Back on track with another update on what’s been going on in the world of hockey strength and conditioning. Since my last update, I’ve added 6 articles to my site. If you missed them, you can check them out at the links below:
There have also been a lot of great content additions to HockeyStrengthandConditioning.com over the last few weeks. Check out what you’ve been missing!
Hockey Training Articles
Hockey Training Programs
As you can see, we’ve had a diverse mix of quality content over the last few weeks. Potenza’s videos demonstrate “hockey-specific” exercises that are valuable options for youth programs looking to improve body awareness and skating technique OFF the ice and without equipment. I’m glad Darryl added their holiday break program, as I think it’s timely AND illustrates that the development process is ongoing! This isn’t the time for me to get on my soap box, but we’ve all seen players that work their ass off in the off-season and then pack it in and don’t train at all during the year. In this case, most holiday breaks verge on a month, which is long enough to have a substantial detraining effect if not handled correctly. Darryl’s program also demonstrates the need to make things simple for players when they’re out training on their own, a lesson that also applies to coaches working with an unfavorable coach-to-athlete ratio.
If you haven’t seen the video I posted of the athlete I’ve been working with that has bilateral CAM impingement, I suggest you take the time to do so. Recognizing that EVERY athlete will have a varying degree of hip mobility that is 100% structural and will never be improved through stretching, soft-tissue work, or joint mobilizations, will help prevent a lot of unnecessary damage resulting from trying to force athletes through these ranges of motion. As a profession, we need to appreciate that everyone is built differently, and movement standards need to be adjusted accordingly.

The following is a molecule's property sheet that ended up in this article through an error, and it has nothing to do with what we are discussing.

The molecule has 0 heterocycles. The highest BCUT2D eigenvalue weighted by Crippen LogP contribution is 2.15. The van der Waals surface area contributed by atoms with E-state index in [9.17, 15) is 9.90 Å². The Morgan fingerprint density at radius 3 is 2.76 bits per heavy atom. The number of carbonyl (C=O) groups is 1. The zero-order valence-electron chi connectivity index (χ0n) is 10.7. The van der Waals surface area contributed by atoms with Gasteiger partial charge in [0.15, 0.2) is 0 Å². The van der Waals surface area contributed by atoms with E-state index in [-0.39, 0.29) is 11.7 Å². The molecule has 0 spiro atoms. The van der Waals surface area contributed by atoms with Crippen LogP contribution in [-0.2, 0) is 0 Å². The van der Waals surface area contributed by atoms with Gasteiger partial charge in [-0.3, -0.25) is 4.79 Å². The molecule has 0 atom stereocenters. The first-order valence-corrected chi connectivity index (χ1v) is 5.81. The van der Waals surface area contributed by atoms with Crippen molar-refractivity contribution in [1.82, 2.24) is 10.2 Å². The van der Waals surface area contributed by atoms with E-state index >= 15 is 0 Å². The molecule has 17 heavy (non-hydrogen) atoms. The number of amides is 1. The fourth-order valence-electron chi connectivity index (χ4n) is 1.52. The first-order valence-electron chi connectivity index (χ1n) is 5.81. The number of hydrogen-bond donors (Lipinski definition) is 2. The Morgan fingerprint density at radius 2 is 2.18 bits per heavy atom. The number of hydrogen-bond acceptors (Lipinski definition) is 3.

It’s always good to have contributions from guys like Jaime Rodriguez, who recently took over as the Head Strength and Conditioning Coach at Clarkson University (he’ll be getting a few Endeavor players over the next couple of years), and Anthony Donskov, who runs a private facility out in Columbus, OH. These are both guys that I look to for new information and better coaching techniques.
Lastly, check out these threads on the forum:
That’s a wrap for today. As always, if you aren’t a member yet, I encourage you to try out Hockey Strength and Conditioning for a week. It’ll only cost $1, and if it’s not the best buck you’ve ever spent, I’ll
personally refund you! Plus, getting a glimpse of Potenza’s mustache in the Skater Crossover Step Lunge video is MORE than worth the price of admission!
To your success,
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Kevin has rapidly established himself as a leader in the field of physical preparation and sports science for ice hockey. He is currently the Head Performance Coach for the Boston Bruins, where he oversees all aspects of designing and implementing the team’s performance training program, as well as monitoring the players’ performance, workload and recovery. Prior to Boston, Kevin spent 2 years as an Assistant Strength and Conditioning Coach for the San Jose Sharks after serving as the Director of Performance at Endeavor Sports Performance in Pitman, NJ. He also spent 5 years as a Strength and Conditioning Coach with USA Hockey’s Women’s Olympic Hockey Team, and has been an invited speaker at conferences hosted by the NHL, NSCA, and USA Hockey.